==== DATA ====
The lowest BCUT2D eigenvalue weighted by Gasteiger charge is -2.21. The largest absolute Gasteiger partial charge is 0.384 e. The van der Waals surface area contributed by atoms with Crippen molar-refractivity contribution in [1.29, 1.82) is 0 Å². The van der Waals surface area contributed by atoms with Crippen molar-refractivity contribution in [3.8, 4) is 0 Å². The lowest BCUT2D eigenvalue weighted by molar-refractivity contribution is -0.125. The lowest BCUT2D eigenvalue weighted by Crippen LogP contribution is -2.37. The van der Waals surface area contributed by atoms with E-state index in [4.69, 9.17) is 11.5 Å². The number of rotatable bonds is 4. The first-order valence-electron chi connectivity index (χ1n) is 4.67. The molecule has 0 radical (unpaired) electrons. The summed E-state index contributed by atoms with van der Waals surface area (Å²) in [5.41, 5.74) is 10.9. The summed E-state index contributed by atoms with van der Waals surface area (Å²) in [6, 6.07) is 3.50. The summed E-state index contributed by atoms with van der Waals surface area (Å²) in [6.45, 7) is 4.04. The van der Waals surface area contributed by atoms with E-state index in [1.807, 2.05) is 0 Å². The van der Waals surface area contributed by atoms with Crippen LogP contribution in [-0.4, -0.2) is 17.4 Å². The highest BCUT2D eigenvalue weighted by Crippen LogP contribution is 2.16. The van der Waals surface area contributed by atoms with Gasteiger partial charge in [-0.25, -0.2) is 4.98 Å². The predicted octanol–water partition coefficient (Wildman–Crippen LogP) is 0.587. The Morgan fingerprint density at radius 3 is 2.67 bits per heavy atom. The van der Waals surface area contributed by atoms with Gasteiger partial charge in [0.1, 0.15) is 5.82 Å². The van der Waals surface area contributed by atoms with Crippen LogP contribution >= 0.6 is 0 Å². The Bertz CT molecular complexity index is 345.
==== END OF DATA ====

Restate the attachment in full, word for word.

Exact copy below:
The lowest BCUT2D eigenvalue weighted by Gasteiger charge is -2.21. The largest absolute Gasteiger partial charge is 0.384 e. The van der Waals surface area contributed by atoms with Crippen molar-refractivity contribution in [1.29, 1.82) is 0 Å². The van der Waals surface area contributed by atoms with Crippen molar-refractivity contribution in [3.8, 4) is 0 Å². The lowest BCUT2D eigenvalue weighted by molar-refractivity contribution is -0.125. The lowest BCUT2D eigenvalue weighted by Crippen LogP contribution is -2.37. The van der Waals surface area contributed by atoms with E-state index in [4.69, 9.17) is 11.5 Å². The number of rotatable bonds is 4. The first-order valence-electron chi connectivity index (χ1n) is 4.67. The molecule has 0 radical (unpaired) electrons. The summed E-state index contributed by atoms with van der Waals surface area (Å²) in [5.41, 5.74) is 10.9. The summed E-state index contributed by atoms with van der Waals surface area (Å²) in [6, 6.07) is 3.50. The summed E-state index contributed by atoms with van der Waals surface area (Å²) in [6.45, 7) is 4.04. The van der Waals surface area contributed by atoms with E-state index in [1.807, 2.05) is 0 Å². The van der Waals surface area contributed by atoms with Crippen LogP contribution in [-0.4, -0.2) is 17.4 Å². The highest BCUT2D eigenvalue weighted by Crippen LogP contribution is 2.16. The van der Waals surface area contributed by atoms with Gasteiger partial charge in [-0.25, -0.2) is 4.98 Å². The predicted octanol–water partition coefficient (Wildman–Crippen LogP) is 0.587. The Morgan fingerprint density at radius 3 is 2.67 bits per heavy atom. The van der Waals surface area contributed by atoms with Gasteiger partial charge in [0.1, 0.15) is 5.82 Å². The van der Waals surface area contributed by atoms with Crippen LogP contribution >= 0.6 is 0 Å². The Bertz CT molecular complexity index is 345.